Jimmy Lee Dykes. REUTERS/Alabama Department of
A man who killed a school bus driver and then held a
5-year-old boy hostage in an underground bunker in rural
Alabama for nearly a week has been killed and the child plucked
to safety without injury, law enforcement officials say.
FBI agents entered the bunker to rescue the child after
fearing that he was in "imminent danger," said Steve
Richardson, special agent in charge in Mobile.
Negotiations with the suspect, identified as 65-year-old
Jimmy Lee Dykes, had deteriorated during the previous 24
hours, Richardson said during a televised news conference.
"Mr. Dykes was observed holding a gun," the FBI agent said.
The rescue of the boy came on the seventh day of a standoff
that drew national media coverage and gripped a rural corner
of southeast Alabama with dread.
The drama began when Dykes, a retired trucker and veteran of
the war in Vietnam, seized the kindergarten student last
Tuesday after boarding a school bus and killing its driver
with four shots from a 9 mm handgun, local sheriff's
department officials said.
Dykes fled with the child, identified only as Ethan, to a
homemade bunker on the man's property down a dirt road.
The child was being treated on Monday at a local hospital,
but was physically unharmed, Richardson said. The boy is due
to celebrate his birthday on Wednesday and, by all accounts,
was taken by Dykes at random.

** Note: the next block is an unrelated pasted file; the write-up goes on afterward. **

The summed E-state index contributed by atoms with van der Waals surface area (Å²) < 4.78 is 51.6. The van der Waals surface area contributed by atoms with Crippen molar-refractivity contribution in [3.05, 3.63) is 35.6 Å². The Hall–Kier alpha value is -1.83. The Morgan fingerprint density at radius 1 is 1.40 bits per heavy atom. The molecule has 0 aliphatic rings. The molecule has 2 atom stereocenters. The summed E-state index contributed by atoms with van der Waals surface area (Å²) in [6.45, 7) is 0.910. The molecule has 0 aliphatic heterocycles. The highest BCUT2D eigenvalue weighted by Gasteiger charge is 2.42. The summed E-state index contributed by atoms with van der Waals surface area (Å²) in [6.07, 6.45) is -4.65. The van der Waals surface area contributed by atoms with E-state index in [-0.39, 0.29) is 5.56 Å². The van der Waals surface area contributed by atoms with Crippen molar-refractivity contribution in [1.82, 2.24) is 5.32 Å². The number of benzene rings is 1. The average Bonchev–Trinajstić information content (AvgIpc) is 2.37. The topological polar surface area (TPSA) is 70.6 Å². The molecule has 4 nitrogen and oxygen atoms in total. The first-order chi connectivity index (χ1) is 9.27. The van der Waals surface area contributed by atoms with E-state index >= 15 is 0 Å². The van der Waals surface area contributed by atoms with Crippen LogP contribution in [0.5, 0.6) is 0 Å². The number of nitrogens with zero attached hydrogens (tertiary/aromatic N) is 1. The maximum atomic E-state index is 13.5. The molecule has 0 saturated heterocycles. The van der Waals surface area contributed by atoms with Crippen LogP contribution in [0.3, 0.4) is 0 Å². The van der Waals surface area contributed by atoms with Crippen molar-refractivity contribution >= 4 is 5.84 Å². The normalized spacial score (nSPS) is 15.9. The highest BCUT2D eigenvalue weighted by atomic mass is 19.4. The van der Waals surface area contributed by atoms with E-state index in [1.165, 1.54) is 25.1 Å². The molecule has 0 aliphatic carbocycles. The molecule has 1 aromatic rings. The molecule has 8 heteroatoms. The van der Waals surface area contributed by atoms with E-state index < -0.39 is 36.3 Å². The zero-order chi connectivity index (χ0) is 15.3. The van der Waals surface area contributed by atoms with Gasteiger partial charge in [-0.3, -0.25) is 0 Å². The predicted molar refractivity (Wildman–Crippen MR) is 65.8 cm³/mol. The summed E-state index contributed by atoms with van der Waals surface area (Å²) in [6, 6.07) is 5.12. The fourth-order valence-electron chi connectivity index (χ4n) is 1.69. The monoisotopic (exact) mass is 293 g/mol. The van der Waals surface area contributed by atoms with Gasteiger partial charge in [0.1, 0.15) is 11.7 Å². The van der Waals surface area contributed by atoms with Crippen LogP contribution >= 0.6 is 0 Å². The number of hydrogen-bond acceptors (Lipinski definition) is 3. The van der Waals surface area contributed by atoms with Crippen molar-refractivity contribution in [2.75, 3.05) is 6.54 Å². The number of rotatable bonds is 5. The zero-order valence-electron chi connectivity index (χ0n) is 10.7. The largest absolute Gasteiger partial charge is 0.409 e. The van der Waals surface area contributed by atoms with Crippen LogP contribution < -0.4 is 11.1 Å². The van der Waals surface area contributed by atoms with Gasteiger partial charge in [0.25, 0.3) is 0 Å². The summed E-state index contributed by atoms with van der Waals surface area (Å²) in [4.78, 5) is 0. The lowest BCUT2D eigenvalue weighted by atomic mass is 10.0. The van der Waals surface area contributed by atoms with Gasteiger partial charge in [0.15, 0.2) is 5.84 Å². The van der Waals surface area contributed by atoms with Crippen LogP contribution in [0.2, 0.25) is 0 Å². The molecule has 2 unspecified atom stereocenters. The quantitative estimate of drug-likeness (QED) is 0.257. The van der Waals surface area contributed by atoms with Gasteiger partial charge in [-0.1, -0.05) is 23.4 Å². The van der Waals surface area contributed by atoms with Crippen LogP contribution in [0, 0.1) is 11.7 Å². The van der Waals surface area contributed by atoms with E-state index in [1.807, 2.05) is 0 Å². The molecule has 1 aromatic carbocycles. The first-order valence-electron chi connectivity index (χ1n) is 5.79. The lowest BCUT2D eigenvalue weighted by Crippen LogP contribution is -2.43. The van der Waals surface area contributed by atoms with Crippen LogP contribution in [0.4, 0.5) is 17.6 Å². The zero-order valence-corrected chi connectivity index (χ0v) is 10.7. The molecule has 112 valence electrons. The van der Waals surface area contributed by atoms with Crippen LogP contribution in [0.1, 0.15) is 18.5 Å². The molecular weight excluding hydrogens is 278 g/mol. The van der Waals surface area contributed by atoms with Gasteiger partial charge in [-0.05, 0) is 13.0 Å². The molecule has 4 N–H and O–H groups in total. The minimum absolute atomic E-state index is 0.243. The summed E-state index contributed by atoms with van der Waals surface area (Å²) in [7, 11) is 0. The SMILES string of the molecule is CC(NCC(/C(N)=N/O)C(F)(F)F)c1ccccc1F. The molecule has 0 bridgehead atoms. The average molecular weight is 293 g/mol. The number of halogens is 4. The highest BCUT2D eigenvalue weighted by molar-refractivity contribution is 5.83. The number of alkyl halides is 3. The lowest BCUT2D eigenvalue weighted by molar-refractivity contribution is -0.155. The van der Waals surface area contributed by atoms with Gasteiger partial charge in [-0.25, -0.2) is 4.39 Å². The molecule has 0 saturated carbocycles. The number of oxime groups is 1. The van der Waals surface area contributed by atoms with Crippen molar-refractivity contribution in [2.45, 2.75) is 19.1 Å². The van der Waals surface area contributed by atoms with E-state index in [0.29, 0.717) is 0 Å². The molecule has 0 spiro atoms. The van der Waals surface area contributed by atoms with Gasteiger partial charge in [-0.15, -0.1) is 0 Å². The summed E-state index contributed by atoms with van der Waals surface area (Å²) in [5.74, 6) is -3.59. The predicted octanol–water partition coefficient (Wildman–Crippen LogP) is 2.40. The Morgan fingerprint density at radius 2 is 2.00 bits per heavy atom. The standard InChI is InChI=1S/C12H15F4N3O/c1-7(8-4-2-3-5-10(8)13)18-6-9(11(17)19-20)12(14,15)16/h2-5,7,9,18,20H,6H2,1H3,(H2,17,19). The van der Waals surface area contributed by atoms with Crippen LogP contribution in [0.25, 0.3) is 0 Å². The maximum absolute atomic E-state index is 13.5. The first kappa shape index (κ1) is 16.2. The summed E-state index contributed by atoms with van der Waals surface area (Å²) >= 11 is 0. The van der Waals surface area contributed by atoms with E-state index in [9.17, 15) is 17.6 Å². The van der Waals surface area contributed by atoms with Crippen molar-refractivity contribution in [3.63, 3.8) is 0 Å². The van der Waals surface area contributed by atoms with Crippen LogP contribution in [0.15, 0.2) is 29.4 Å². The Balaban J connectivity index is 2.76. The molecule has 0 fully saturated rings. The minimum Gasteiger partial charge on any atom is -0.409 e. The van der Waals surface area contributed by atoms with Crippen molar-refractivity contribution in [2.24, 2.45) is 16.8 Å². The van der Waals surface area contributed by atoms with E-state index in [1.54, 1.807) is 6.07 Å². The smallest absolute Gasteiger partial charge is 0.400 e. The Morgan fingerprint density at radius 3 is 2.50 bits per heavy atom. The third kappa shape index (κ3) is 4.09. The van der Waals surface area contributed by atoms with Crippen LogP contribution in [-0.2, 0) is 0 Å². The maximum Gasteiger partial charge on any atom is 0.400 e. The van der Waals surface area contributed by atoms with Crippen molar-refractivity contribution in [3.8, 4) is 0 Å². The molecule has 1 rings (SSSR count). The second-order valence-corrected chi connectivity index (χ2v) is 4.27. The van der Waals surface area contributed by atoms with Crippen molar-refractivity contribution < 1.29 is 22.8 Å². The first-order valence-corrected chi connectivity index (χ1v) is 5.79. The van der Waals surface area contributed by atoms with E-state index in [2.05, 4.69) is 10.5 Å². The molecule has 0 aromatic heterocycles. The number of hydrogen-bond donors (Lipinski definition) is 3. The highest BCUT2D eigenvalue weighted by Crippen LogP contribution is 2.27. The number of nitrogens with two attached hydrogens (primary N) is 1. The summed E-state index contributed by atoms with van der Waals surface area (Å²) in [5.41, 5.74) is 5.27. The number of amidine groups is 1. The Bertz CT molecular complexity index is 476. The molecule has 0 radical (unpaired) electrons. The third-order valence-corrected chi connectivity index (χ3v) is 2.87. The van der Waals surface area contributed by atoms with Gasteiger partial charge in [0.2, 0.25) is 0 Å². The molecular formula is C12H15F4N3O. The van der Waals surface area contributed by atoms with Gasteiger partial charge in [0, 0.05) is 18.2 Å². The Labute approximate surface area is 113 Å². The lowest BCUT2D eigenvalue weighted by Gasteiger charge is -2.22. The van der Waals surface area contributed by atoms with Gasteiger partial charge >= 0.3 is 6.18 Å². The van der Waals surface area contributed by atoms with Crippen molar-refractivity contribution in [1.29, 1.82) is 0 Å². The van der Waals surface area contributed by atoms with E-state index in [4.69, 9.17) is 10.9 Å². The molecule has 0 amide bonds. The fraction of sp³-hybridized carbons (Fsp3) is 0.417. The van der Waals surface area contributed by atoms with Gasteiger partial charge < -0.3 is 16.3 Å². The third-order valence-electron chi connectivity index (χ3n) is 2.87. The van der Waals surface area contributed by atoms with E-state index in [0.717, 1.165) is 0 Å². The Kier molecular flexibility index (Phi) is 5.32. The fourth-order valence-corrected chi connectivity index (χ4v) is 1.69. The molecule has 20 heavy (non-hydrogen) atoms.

It was not immediately clear how Dykes died.
A local law enforcement source said a stun or flash grenade
was detonated as part of the operation to free the boy, but
further details were not immediately released.
The hostage-taking came amid heightened concerns about gun
violence and school safety across the United States after the
December shooting deaths of 20 children and six adults at a
Connecticut elementary school.
Law enforcement officials had offered few insights about
Dykes and their negotiations with him ahead of the rescue
just after 3 p.m. local time.
Earlier on Monday, Dale County Sheriff Wally Olson said the
gunman had a "very complex" story to tell.
"Based on our discussion with Mr. Dykes, he feels like he has
a story that's important to him, although it's very complex.
And we try to make a safe environment for all for that,"
Olson said, without elaborating.
The sheriff's office previously had thanked Dykes for
allowing them to deliver medication, coloring books and toys
to the boy, who is said to suffer from Asperger's Syndrome
and attention deficit-hyperactivity disorder.